STRESS RELIEVING TIPS FOR NURSES
  • Posted on 10th August, 2022
    6 Minutes read

Stress Relieving Tips for Nurses

In nursing, stress is inevitable; thus, its management is crucial. The nurses’ and their patients’ well-being might be jeopardized by high-stress levels and associated mental health disorders. The risk of medical errors is increased by psychological stress, which also adds to staff burnout and retention issues. The COVID-19 outbreak has brought to light the physical risks that nurses and other healthcare professionals face while delivering life-saving treatment. However, the mental toll of their profession and the underlying potential risks of nursing stress are less obvious. Untreated stress may result in physical problems such as high blood pressure and sleeplessness, as well as mental health disorders such as depression and anxiety. Nurses may handle stress in a variety of ways to enhance their general health and retain their vitality in their employment. Moreover, nurses in leadership roles and educators may help reduce stress among nurses.

Tips for Managing Nurse Stress:

The following measures can help minimise stress among nurses:

1. Regulate your diet: Consuming fruits and vegetables, complete grains, and lean meats increases energy and improves digestion. It may also improve sleep quality.

2. Get lots of sleep: Stress may result in poor sleep, which can contribute to further stress. Diet and exercise may help stop the cycle of obesity.

3. Stretching and exercising: When nurses are already working long hours and performing physically demanding tasks, finding time to exercise may be challenging, but the advantages are enormous. Exercise produces endorphins and increases serotonin levels, therefore improving mood, appetite, and sleep patterns.

4. Practice mindfulness, relaxation techniques, or yoga: Stress may be reduced by practises that quiet the thoughts, intensify consciousness, and control respiration. Creating a way for people to report signs of stress or mental health problems that need help can also help control stress.

5. Relax by engaging in hobbies: Focusing on personal hobbies provides individuals with something to anticipate, a healthy vent for stress, and a mental diversion from work-related issues. Activities that allow nurses to discuss their unique obstacles may strengthen teams and foster empathy. Participation in occupational health and safety initiatives offered by the organisation offers some effective approaches to handling stress.

6. Express your emotions: Informing friends and family about difficulties at work might help reduce stress. Professional, social, and religious groups may also serve as platforms for the exchange of experiences. It is beneficial for nurses to realise that they are not alone, but it is also crucial to recognise that everyone is unique. Individuals encounter significantly different challenges and issues in terms of family obligations, stages of support from family and friends, economic status, and established physical and mental health conditions, even though a nursing group may face many of the same obstacles, including toxic working environments, long hours, and separation from family.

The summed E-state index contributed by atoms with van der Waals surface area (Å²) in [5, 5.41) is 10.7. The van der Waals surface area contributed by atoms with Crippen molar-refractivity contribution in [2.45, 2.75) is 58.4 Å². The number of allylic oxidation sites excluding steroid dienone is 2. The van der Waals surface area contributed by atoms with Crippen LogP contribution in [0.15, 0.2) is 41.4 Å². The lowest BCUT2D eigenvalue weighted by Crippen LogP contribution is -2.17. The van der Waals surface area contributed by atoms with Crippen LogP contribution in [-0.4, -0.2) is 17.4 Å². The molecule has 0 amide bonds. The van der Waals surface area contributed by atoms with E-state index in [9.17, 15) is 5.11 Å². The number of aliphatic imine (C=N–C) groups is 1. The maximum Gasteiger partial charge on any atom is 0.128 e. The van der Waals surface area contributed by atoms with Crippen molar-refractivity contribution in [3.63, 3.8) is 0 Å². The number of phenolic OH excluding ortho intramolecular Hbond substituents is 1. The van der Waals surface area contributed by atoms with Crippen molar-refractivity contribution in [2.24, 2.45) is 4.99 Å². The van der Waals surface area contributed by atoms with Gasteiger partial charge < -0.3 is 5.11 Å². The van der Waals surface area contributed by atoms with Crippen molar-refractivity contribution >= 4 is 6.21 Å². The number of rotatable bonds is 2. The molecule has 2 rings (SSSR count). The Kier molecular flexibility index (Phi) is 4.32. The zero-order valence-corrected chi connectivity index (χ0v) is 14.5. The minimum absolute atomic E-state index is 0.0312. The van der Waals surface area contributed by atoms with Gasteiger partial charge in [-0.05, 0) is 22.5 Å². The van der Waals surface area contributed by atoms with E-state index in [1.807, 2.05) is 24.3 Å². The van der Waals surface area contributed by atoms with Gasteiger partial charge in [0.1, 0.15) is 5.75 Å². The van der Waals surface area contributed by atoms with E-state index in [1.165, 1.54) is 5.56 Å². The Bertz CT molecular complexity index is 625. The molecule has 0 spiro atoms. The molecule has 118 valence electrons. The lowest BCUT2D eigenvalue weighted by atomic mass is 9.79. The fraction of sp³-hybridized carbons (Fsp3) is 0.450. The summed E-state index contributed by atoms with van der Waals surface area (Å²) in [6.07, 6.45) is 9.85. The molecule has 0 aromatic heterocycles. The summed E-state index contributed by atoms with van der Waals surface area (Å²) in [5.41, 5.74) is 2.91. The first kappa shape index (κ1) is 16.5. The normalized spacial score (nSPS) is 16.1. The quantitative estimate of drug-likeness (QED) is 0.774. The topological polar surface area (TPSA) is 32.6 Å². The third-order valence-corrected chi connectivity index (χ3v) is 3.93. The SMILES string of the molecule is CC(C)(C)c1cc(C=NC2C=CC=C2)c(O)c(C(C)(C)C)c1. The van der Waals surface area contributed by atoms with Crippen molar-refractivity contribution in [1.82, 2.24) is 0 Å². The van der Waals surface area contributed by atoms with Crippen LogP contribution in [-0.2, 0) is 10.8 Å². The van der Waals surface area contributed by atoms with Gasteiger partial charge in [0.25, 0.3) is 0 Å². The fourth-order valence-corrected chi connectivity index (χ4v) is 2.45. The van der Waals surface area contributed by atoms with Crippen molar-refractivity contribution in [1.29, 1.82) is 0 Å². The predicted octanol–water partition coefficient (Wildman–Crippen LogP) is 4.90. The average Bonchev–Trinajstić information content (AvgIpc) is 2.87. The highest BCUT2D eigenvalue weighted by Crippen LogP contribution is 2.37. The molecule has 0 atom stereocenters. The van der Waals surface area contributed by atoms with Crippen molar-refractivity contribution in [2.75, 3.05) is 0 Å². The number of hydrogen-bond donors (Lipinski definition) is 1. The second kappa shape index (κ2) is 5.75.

7. Journaling: Many individuals find that writing down their thoughts and emotions helps with mental clarity.

8. Limit exposure to the media, especially social media: Setting limitations for the time and length of media intake minimises emphasis on unexpected events, which is vital during health emergencies.

The tips for new nurses is to recognise the significance of self-care. It might be difficult for individuals who have devoted their lives to assisting others to embrace a basic truth: their lives and health are just as valuable as those of their patients. Since their competence to perform their duties depends on their health, they have a responsibility to safeguard their personal wellbeing.

It is much more likely that nurses who manage to effectively handle stress will enjoy the benefits of their employment, along with the insight that comes from assisting others during moments of emergency. Numerous individuals find that their employment teaches them more tolerance for others, facilitates greater thankfulness and spiritual connection, and increases their appreciation for their loved ones.

FAQ’s

According to PayScale, the average salary for a Registered Nurse in Australia is AU$67,175 per year

Many nurses like their work, although it can be quite stressful. There are fewer stressful nursing positions, however, most nurses are employed in high-stress leadership roles. Workplace stress may lead to compassion fatigue and burnout. Thankfully, leaving your work is not the only option to manage stress. However, some nurses choose to completely avoid high-stress positions. The Intensive Care Unit (ICU) is a high-pressure setting, and the nurses must care for patients who have severe injuries and diseases with increased morbidity risks and are susceptible to stress. Patients in need of life-saving measures are moved to a separate facility after they have been stabilised. More than half of all critical care nurses suffer burnout syndrome. Professional challenges and trauma confront nurses on every shift.

Nursing is an extremely demanding profession. Depression, alienation from patients, absenteeism, and a decline in a nurse’s qualification are all potential outcomes of the effects of stress on nursing staff.
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